Dearth of Quality Cornerbacks Aids Ridiculous Scoring in College Football

Michael FelderNational CFB Lead WriterOctober 2, 2012

Sept 22, 2012;  Tallahassee, Florida, USA; Florida State Seminoles defensive back Xavier Rhodes (27) during the game against the Clemson Tigers at Doak Campbell Stadium. Mandatory Credit: Melina Vastola-US PRESSWIRE
Melina Vastola-US PRESSWIRE

At a time where college football is in desperate need of top-notch cornerback play all over, the country is seeing some of the worse production from the position from top to bottom. Truthfully, only offensive line is seeing worse play than the cornerback spot as truly good corners become harder and harder to find on the modern landscape.

As the rules and rulings make cornerback increasingly difficult to play and offensive systems place more importance on quality corners, coaches are having a harder time finding talented athletes to man the position.

Playing cornerback is a hard job. They don't want you to put your hands on receivers; any impeding of the progress of a receiver will draw the laundry from the officials. Essentially, cornerbacks are public enemy number one when it comes to fans and offensive coaches enjoying their day. These are the guys who stop touchdowns and limit receivers and stop quarterbacks from having the big days.

Defensive holding and pass interference are every cornerback's worst enemy, and referees are more than happy to toss the flags out when contact is made with the ball in the air, regardless of circumstances.

Which brings us to the actual game play. Right now, offenses are taxing defenses like never before. They are spreading defenses out, isolating defensive backs and forcing the tempo so that things happen quicker and more often. Teams don't just need one primary corner; they need three or four corners to play because of nickel and dime situations in response to empty sets and four wide receiver formations.

The cornerback is now being asked to cover more wide receivers, more routes, more difficult throws, more times during a game all while the rules are tightening up to make the job harder. Pick routes and back shoulder fades are the norm for the bulk of offenses now. Tackling a shifty wide receiver who runs a 4.4 is a multiple time per game occurrence, and it happens in the open field.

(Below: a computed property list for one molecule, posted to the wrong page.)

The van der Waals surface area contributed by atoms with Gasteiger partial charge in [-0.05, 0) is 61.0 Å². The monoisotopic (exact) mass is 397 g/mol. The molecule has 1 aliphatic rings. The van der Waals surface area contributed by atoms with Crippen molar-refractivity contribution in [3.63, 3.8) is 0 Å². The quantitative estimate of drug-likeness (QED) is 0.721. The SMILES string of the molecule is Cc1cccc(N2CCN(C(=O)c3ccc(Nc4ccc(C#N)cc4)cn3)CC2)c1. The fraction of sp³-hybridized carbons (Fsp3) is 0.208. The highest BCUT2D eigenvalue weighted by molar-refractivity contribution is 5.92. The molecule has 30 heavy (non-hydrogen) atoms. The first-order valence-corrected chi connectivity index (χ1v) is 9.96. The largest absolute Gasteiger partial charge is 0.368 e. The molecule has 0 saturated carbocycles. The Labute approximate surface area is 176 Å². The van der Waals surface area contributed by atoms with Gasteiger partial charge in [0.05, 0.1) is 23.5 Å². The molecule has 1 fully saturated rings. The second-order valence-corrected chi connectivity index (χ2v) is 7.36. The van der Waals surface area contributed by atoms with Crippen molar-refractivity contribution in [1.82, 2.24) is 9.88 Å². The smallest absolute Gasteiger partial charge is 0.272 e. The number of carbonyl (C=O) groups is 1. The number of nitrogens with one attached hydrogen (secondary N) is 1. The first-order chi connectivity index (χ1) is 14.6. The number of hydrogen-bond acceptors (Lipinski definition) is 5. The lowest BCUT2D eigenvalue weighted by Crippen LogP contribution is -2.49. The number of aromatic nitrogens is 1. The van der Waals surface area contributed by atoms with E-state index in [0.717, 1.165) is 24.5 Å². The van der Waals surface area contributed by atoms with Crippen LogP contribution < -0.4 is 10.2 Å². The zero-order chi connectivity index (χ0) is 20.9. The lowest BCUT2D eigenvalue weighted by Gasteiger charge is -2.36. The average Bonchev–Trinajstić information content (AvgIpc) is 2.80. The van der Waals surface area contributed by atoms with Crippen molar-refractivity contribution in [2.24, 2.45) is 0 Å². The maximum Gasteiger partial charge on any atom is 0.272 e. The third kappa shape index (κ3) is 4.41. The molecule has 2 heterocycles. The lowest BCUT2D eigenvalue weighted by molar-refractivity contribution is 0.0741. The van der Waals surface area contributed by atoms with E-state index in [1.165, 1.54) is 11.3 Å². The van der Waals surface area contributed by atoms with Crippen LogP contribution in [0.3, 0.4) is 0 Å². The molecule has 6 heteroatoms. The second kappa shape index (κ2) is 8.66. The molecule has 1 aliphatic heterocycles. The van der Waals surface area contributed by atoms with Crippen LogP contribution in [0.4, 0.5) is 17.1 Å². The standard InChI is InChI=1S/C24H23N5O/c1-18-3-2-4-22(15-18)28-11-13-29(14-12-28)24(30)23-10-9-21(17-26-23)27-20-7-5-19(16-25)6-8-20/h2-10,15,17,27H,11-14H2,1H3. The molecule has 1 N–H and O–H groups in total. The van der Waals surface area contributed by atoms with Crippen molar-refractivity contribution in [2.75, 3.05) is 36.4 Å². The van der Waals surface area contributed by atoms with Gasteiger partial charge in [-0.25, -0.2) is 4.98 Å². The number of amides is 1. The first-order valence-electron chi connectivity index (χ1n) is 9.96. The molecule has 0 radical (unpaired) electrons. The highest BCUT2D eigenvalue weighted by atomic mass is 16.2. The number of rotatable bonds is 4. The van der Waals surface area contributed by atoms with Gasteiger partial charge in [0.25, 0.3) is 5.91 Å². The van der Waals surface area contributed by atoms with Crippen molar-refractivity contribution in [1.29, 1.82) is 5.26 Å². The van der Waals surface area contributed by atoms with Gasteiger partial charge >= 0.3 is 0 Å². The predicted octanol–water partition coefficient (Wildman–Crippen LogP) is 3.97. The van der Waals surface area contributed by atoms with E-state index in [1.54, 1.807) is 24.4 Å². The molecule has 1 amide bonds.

Modern-day corners are less about run forcing, playing deep zones and just hanging out waiting on 3rd-and-long to get involved in the game. The modern corner gets called into action on every play as teams have diverse playbooks, and throwing is not just a necessity now; it's the means of moving the ball down the field.

When you look at the landscape, you clearly need better cornerbacks than ever. These guys have to be elite athletes able to do MORE things BETTER than ever before. Unfortunately, they are getting harder and harder to come by.

Defensive backs, both corners and safeties, are a different breed. It takes a special type of cat to have the cocksure attitude to embrace knowing every mistake he makes is likely six points AND the rules of the game are setup for him to fail. So to be successful in that setting, it takes a little gumption on the part of the athlete.

Which brings us to the thinning of the guys who can do those things. One of the best cornerbacks we've never seen is a Heisman front-runner for the Oregon Ducks, De'Anthony Thomas. Thomas, like most high school elite defensive backs, played both ways in high school. He was set to become a stud corner for Lane Kiffin's Trojans; however, the Los Angeles native took Chip Kelly up on his offer of making the kid an offensive star.

Ultimately, who wouldn't?

With the new offenses skewing away from the traditional power schemes, we're seeing guys who would traditionally be playing cornerback decide to go for the shine and play offense. Armanti Edwards, the kid who beat Michigan in 2007 for Appalachian State, could have been a Clemson corner; instead, he opted for the quarterback at a lower level route.

Stockpiling good corners is next to impossible. As it stands now, only USC, LSU, Alabama and Florida State truly have elite corners and solid depth. Other schools have legit players, like Purdue, Oregon State, Washington and Virginia Tech. However, by and large, the position is lacking on the grand scale, and at a time where the sport needs it the most.

Unlike offensive lines that can be covered up by scheme or quarterback play that can be schemed for success, corners really have nowhere to hide. Whether it is zone or man, if your corners are vulnerable, the new offenses will find them, exploit them and make your scoreboard sing. The dearth of corners in the current landscape is most certainly helping teams put up the big numbers.